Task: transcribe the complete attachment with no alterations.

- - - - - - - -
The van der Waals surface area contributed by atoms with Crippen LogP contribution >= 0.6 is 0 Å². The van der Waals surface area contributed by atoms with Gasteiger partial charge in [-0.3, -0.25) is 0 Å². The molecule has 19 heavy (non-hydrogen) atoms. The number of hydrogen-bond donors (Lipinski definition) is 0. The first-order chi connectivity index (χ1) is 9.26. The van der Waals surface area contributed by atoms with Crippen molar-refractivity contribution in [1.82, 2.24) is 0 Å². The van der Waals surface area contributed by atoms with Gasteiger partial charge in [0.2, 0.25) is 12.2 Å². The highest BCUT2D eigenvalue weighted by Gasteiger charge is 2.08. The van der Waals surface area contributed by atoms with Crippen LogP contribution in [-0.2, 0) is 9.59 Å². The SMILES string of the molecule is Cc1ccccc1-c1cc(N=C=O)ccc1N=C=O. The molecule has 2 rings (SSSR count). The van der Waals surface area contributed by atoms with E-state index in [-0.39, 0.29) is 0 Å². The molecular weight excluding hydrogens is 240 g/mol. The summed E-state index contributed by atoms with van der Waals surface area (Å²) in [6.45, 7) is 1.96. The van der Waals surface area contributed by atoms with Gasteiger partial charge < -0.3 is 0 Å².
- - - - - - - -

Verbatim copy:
The van der Waals surface area contributed by atoms with Crippen LogP contribution >= 0.6 is 0 Å². The van der Waals surface area contributed by atoms with Gasteiger partial charge in [-0.3, -0.25) is 0 Å². The molecule has 19 heavy (non-hydrogen) atoms. The number of hydrogen-bond donors (Lipinski definition) is 0. The first-order chi connectivity index (χ1) is 9.26. The van der Waals surface area contributed by atoms with Crippen molar-refractivity contribution in [1.82, 2.24) is 0 Å². The van der Waals surface area contributed by atoms with Gasteiger partial charge in [0.2, 0.25) is 12.2 Å². The highest BCUT2D eigenvalue weighted by Gasteiger charge is 2.08. The van der Waals surface area contributed by atoms with Crippen LogP contribution in [-0.2, 0) is 9.59 Å². The SMILES string of the molecule is Cc1ccccc1-c1cc(N=C=O)ccc1N=C=O. The molecule has 2 rings (SSSR count). The van der Waals surface area contributed by atoms with E-state index in [-0.39, 0.29) is 0 Å². The molecular weight excluding hydrogens is 240 g/mol. The summed E-state index contributed by atoms with van der Waals surface area (Å²) in [6.45, 7) is 1.96. The van der Waals surface area contributed by atoms with Gasteiger partial charge < -0.3 is 0 Å².